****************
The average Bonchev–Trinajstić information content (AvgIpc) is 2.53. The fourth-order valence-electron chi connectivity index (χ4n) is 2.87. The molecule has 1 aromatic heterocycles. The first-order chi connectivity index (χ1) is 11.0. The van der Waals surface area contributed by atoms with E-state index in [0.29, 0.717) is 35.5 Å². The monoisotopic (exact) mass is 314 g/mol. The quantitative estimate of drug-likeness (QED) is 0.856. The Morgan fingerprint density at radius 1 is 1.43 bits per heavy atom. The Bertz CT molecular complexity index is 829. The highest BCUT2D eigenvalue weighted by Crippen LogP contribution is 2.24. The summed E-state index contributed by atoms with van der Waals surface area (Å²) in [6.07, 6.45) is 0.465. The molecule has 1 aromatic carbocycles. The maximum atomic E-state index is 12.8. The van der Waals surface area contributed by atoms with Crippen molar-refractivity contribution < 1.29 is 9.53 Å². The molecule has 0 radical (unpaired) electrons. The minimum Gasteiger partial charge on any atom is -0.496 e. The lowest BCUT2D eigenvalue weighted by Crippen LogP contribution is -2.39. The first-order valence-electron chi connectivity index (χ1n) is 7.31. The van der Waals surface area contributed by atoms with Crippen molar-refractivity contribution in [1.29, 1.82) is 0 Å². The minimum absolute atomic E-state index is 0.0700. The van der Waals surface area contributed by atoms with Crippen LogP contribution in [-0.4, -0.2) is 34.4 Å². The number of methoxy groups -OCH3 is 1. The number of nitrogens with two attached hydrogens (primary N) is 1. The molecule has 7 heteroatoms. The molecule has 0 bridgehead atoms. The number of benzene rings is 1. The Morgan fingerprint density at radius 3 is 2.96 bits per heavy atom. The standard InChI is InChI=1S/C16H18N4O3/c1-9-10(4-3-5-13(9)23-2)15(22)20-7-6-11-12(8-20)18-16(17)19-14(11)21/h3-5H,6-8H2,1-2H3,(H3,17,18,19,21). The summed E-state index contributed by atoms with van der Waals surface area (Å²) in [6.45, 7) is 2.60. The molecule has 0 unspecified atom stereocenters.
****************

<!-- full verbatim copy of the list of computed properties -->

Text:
The average Bonchev–Trinajstić information content (AvgIpc) is 2.53. The fourth-order valence-electron chi connectivity index (χ4n) is 2.87. The molecule has 1 aromatic heterocycles. The first-order chi connectivity index (χ1) is 11.0. The van der Waals surface area contributed by atoms with E-state index in [0.29, 0.717) is 35.5 Å². The monoisotopic (exact) mass is 314 g/mol. The quantitative estimate of drug-likeness (QED) is 0.856. The Morgan fingerprint density at radius 1 is 1.43 bits per heavy atom. The Bertz CT molecular complexity index is 829. The highest BCUT2D eigenvalue weighted by Crippen LogP contribution is 2.24. The summed E-state index contributed by atoms with van der Waals surface area (Å²) in [6.07, 6.45) is 0.465. The molecule has 1 aromatic carbocycles. The maximum atomic E-state index is 12.8. The van der Waals surface area contributed by atoms with Crippen molar-refractivity contribution < 1.29 is 9.53 Å². The molecule has 0 radical (unpaired) electrons. The minimum Gasteiger partial charge on any atom is -0.496 e. The lowest BCUT2D eigenvalue weighted by Crippen LogP contribution is -2.39. The first-order valence-electron chi connectivity index (χ1n) is 7.31. The van der Waals surface area contributed by atoms with Crippen molar-refractivity contribution in [1.29, 1.82) is 0 Å². The minimum absolute atomic E-state index is 0.0700. The van der Waals surface area contributed by atoms with Crippen LogP contribution in [-0.4, -0.2) is 34.4 Å². The number of methoxy groups -OCH3 is 1. The number of nitrogens with two attached hydrogens (primary N) is 1. The molecule has 7 heteroatoms. The molecule has 0 bridgehead atoms. The number of benzene rings is 1. The Morgan fingerprint density at radius 3 is 2.96 bits per heavy atom. The standard InChI is InChI=1S/C16H18N4O3/c1-9-10(4-3-5-13(9)23-2)15(22)20-7-6-11-12(8-20)18-16(17)19-14(11)21/h3-5H,6-8H2,1-2H3,(H3,17,18,19,21). The summed E-state index contributed by atoms with van der Waals surface area (Å²) in [6.45, 7) is 2.60. The molecule has 0 unspecified atom stereocenters.